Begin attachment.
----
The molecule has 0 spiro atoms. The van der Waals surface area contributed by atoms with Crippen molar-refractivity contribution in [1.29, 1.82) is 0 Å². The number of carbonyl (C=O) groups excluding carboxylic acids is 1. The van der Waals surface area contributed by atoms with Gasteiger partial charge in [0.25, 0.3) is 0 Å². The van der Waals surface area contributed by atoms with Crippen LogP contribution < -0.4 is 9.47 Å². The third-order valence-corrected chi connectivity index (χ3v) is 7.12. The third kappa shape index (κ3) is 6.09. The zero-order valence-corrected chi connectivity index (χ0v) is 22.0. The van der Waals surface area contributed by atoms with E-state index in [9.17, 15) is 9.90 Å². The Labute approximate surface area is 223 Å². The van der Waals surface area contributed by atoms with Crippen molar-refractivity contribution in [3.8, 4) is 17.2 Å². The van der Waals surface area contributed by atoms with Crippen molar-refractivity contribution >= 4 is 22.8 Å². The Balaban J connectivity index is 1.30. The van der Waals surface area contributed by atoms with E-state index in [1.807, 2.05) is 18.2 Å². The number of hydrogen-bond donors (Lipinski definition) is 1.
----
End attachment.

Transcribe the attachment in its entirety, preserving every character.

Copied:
The molecule has 0 spiro atoms. The van der Waals surface area contributed by atoms with Crippen molar-refractivity contribution in [1.29, 1.82) is 0 Å². The number of carbonyl (C=O) groups excluding carboxylic acids is 1. The van der Waals surface area contributed by atoms with Gasteiger partial charge in [0.25, 0.3) is 0 Å². The van der Waals surface area contributed by atoms with Crippen LogP contribution < -0.4 is 9.47 Å². The third-order valence-corrected chi connectivity index (χ3v) is 7.12. The third kappa shape index (κ3) is 6.09. The zero-order valence-corrected chi connectivity index (χ0v) is 22.0. The van der Waals surface area contributed by atoms with E-state index in [9.17, 15) is 9.90 Å². The Labute approximate surface area is 223 Å². The van der Waals surface area contributed by atoms with Crippen molar-refractivity contribution in [3.8, 4) is 17.2 Å². The van der Waals surface area contributed by atoms with Crippen molar-refractivity contribution >= 4 is 22.8 Å². The Balaban J connectivity index is 1.30. The van der Waals surface area contributed by atoms with E-state index in [1.807, 2.05) is 18.2 Å². The number of hydrogen-bond donors (Lipinski definition) is 1.